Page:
First Days of Spring, was a per­cep­ti­bly al­tered al­bum, notably in­flu­enced by Fink and Mar­ling’s break up. The third al­bum, 2011’s Last

Night on Earth, was an­other creative blind­side (good­bye ex­haus­tive soul-bar­ing; hello sun-drenched West Coast pop), and so, too, is the band’s lat­est al­bum, Heart of Nowhere.

Fink, 2013 ver­sion, is in rem­i­nis­cent mode as he pon­ders on once-abid­ing friend­ships cur­rently lost or mis­placed. “Be­ing a suc­cess­ful band and be­ing on the road for such a long time – and then be­ing in a record­ing stu­dio, let alone the soli­tary na­ture of song­writ­ing – means you be­come adrift from a group of friends. And when, as has hap­pened, a good friend is get­ting mar­ried, you start to won­der about the set­tling na­ture that oc­curs in your 20s.” Fink pauses, back­tracks tact­fully. “It’s not that the fab­ric of the re­la­tion­ships frac­ture, it’s just that, in­evitably, friends drift

“I think back to what our am­bi­tions were as a band, and then see where we are now, and the jour­ney seems crazy”

apart. But, then, an event like a wed­ding brings peo­ple back to­gether again, doesn’t it?”

Has the suc­cess of Noah & the Whale al­tered his views of con­tent­ment?

“If any­thing I feel that when we’re tour­ing it’s the sim­pler, more mun­dane things I gen­uinely miss – like meet­ing up with your friends on a reg­u­lar ba­sis, hav­ing a bit more of a rou­tine. Which is odd, be­cause you spend so much time try­ing to get out of rou­tines, but I think ev­ery­one need some kind of struc­ture.”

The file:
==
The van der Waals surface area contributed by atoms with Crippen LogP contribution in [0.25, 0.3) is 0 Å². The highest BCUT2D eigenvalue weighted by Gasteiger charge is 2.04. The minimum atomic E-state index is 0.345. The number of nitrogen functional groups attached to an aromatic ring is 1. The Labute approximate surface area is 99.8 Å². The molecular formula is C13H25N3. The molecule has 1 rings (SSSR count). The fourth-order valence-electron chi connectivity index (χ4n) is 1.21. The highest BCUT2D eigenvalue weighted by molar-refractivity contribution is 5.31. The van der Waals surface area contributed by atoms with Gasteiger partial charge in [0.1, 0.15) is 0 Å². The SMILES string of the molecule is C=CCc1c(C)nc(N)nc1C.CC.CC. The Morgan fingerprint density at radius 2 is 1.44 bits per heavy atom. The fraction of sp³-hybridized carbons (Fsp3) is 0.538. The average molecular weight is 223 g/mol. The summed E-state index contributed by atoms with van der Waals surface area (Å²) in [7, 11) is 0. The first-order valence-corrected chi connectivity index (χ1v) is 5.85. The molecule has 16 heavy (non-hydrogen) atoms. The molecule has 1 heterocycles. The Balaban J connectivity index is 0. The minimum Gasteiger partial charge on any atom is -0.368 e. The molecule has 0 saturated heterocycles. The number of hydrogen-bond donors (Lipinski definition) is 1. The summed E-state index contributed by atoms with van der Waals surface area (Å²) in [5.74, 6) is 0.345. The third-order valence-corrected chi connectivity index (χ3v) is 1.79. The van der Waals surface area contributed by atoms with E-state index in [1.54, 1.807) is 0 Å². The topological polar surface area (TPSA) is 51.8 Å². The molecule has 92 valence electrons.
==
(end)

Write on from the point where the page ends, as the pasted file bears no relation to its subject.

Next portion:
And what about suc­cess in and of it­self – have your per­cep­tions of it changed from when you started in 2005?

“Well, there’s a per­cep­tion in most or all walks of life – not just in mu­sic – that once you achieve some­thing you aim for, then you set the bar a lit­tle bit higher for the next am­bi­tion. I think back to what our am­bi­tions were as a band at the very start of our life, and then see where we are now, and the jour­ney seems crazy.”

Fink goes on to tell a story about one of Noah & the Whale’s first gigs.

“We played in a small venue in Manch­ester, sup­port­ing a singer-song­writer from Amer­ica. I re­call dis­tinctly at that point that we felt we’d to­tally landed on our feet. Also, the idea back then that we’d ever make an al­bum seemed ab­surd. I’d made record­ings on a four-track in my bed­room, but never thought it would go be­yond that.”